By Roy C. Smith
Mr. Trump’s executive order on Dodd Frank and financial regulation announced on Feb. 3 doesn’t seem like much of a shake up – all it did really was ask for a study - but it may turn out to be the easiest way to address his tough anti-bank campaign promises, yet still ease the way for the financial industry to finance growth.
As a candidate Mr. Trump pledged to “dismantle” Dodd Frank and “break up the banks. “ The Republican Party platform on which he was elected also called for reinstituting Glass Steagall, the 1933 law that separated banking from securities activities until it was repealed in 1999. Since the election, attention also has been drawn to Congressman Jeb Hensarling’s proposed Financial CHOICE Act that would enable large banks to opt out of Dodd Frank under certain circumstances. And, during his confirmation hearings Treasury Secretary nominee Steve Mnunchin said the government might adopt a “ringfencing” plan similar to the one the UK approved to minimize systemic risk.
It now looks like none of these are likely to happen, but instead a new Trumpian solution will emerge that will fix the problems posed by the both “reckless banks” and the “disastrous” legislation enacted by the Obama Administration.
Critics of the 2010 Dodd Frank Wall Street Reform Act agree that it is too big, cumbersome and costly and it has negatively impacted economic growth by limiting corporate access to credit. Its supporters claim it is a necessary effort to prevent future bailouts of banks and to reduce systemic risk and misconduct in financial services.
The structure of the Dodd Frank law is to require each of nine financial regulatory agencies (headed by presidential appointees) to adopt 390 new “rules” that implement the various provisions of the statue. Only about 80% of these new rules have been adopted so far; it takes time to write them, wrestle with lobbyists and industry opinions and finally get them in place. But the teeth of the law are in these rules. Change the teeth and you change the law.
The Trump plan apparently was devised by Gary Cohn, ex Goldman Sachs COO and now Chairman of the National Economic Council. No one knows more about the costs and benefits of Dodd Frank than Cohn who has spent six years supervising its implementation at Goldman Sachs and adapting to its strategic constraints. No doubt Cohn has collaborated with Jay Clayton, a respected securities lawyer at Sullivan & Cromwell, and newly designated head of the SEC.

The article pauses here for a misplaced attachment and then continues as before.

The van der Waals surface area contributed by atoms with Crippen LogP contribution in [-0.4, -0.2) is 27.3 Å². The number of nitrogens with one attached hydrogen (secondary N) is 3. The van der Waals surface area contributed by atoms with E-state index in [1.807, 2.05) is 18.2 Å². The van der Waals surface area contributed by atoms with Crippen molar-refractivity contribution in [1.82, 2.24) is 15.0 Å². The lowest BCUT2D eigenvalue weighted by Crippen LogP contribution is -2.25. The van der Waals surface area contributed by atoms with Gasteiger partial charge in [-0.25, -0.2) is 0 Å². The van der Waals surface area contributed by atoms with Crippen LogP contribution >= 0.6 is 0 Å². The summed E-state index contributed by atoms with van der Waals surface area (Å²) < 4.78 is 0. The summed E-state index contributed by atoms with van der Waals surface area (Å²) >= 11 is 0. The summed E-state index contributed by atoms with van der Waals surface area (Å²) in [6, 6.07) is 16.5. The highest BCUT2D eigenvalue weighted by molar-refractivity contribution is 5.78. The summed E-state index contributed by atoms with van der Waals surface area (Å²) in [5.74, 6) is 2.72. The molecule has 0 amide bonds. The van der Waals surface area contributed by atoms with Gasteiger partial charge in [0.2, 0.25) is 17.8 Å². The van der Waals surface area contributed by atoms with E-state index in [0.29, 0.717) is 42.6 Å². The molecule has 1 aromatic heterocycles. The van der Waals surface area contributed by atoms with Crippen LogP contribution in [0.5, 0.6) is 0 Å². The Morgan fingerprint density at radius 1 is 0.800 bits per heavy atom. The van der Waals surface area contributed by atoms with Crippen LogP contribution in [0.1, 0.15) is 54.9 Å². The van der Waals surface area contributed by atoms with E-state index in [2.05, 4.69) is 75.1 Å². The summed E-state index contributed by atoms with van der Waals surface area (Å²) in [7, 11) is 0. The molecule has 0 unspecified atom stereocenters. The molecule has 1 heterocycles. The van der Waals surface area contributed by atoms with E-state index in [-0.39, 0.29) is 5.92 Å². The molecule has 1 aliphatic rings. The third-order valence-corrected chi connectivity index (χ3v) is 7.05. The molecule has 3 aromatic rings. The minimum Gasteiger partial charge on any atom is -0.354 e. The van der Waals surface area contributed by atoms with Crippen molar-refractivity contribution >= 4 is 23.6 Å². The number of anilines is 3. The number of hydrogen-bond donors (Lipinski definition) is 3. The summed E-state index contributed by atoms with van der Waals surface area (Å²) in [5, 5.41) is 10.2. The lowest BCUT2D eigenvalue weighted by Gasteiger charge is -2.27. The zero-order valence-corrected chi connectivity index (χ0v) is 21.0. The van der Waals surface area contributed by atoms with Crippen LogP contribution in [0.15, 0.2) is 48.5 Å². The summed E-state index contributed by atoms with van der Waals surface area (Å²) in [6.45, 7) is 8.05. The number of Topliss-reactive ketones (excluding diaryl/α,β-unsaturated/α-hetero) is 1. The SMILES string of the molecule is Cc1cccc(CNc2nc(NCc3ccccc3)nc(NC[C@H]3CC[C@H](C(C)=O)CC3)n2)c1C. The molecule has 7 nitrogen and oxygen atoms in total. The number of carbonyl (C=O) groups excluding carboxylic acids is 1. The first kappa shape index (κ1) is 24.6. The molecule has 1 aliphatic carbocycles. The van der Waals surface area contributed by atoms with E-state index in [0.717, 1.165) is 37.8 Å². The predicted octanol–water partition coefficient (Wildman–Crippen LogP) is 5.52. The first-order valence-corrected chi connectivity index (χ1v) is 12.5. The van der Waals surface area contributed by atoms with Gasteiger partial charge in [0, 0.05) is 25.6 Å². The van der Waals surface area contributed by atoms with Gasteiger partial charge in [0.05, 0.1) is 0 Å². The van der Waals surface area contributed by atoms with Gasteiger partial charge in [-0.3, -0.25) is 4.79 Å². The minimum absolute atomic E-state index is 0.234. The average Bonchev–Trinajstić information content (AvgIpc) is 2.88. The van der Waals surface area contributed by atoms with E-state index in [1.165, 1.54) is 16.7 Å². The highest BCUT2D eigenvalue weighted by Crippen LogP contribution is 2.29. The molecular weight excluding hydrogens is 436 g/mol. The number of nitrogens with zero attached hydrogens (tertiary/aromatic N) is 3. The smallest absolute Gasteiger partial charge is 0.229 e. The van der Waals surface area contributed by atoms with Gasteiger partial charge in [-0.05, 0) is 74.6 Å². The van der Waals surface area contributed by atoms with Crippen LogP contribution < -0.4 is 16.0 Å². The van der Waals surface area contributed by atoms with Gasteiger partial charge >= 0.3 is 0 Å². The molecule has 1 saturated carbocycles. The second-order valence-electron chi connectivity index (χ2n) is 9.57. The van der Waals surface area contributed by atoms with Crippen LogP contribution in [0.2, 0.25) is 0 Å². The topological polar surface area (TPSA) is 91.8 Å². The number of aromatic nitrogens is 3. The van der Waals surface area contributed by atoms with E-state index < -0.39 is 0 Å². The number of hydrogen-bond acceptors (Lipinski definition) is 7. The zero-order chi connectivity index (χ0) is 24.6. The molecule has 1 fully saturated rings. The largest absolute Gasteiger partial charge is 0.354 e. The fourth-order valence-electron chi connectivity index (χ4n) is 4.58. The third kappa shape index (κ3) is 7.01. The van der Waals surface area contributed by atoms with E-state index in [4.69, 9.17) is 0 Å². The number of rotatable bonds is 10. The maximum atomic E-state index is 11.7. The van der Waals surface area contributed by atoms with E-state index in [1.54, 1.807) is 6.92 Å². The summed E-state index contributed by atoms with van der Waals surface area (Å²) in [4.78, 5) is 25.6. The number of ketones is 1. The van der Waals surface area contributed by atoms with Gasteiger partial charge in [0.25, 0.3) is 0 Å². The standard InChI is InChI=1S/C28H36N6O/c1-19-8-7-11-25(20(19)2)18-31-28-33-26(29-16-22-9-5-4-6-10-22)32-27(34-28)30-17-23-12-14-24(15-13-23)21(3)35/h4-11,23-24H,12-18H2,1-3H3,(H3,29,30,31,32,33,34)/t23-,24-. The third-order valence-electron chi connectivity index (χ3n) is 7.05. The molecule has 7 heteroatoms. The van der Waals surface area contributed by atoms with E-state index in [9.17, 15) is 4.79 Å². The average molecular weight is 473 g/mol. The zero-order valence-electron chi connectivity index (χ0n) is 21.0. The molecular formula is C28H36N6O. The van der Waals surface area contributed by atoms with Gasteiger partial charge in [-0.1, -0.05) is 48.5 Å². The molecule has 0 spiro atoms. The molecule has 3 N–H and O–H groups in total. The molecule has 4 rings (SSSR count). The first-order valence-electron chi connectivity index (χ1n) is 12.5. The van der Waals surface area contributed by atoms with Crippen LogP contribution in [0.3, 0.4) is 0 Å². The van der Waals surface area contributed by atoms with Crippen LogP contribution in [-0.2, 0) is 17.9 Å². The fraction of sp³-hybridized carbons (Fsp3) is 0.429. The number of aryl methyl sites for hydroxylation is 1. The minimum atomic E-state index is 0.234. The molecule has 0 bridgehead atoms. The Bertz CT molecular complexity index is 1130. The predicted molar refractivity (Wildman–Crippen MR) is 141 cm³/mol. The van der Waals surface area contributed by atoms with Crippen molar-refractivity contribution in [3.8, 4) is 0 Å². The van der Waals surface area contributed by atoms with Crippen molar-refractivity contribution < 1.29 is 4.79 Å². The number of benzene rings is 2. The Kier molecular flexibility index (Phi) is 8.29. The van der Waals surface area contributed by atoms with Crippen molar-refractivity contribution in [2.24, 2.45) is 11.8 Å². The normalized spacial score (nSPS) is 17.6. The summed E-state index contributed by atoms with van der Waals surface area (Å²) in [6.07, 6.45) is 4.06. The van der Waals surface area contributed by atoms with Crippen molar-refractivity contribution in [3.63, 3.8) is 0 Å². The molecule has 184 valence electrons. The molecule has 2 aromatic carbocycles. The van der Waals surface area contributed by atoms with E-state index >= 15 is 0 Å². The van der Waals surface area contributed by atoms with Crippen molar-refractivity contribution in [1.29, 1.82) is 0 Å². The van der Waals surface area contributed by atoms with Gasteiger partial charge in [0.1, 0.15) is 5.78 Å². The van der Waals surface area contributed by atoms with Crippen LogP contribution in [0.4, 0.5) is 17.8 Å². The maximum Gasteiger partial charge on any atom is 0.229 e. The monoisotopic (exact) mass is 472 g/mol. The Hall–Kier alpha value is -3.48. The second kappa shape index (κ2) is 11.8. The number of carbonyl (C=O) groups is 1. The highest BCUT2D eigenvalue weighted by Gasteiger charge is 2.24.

These men know that there are some good and useful parts to Dodd Frank that strengthen the financial system. They also know that the financial industry has spent in the area of $35 billion setting up systems to comply with Dodd Frank, and they don’t want to see the whole regulatory structure uprooted and replaced with something new that they would have to adjust to all over again. They would rather see existing rules changed to eliminated the unnecessary, ineffective and burdensome parts while preserving the basic framework they have become used to.
The Trump executive order requires the Treasury Secretary (who is chairman of the Dodd Frank created Financial Stability Oversight Council) to report back within 120 days as to which of the existing myriad outstanding financial regulations (not just those from Dodd Frank) support Mr. Trump’s new “Core Principles” for financial regulation, and which do not. These Core Principles include many of the regulatory objectives of Dodd Frank, but, unlike that law, they also require that the regulatory system not impair economic growth or weaken financial markets.
Some of the offending parts of existing regulations can be fixed by having new appointees change the implementing rules. Other parts may require a legislative amendment to Dodd Frank, which, if technical or only involve obscure details, could be inserted into some other law likely to be passed with the Republican majority. The basic idea, however, is to fix what you can in a timely way, but avoid a big battle in Congress (that could take 60 votes in the Senate that Republicans don’t have) to repeal the old law and to replace it with something new.
Even so, a lot of work will be required in the next 120 days to identify the offending, non-Core parts of all existing financial regulation, and then a lot more work and time will be required to write up the rule changes and get them implemented. The net result is probably that the smaller banks will be given some well-deserved relief on the applicability of the Dodd Frank to them, and the bigger ones will get relief on rules affecting trading, derivatives, compensation and consumer financial protection, and on some of the burdensome compliance and reporting requirements.
But the banks will still be subject to the tough capital requirements of Basel III, and to the qualitative stress tests applied by the Federal Reserve. The Trump plan will not be a return to the status quo ante 2008, but it should help the industry on the cost side and allow more lending to companies seeking credit.
Indeed, it might just be about right.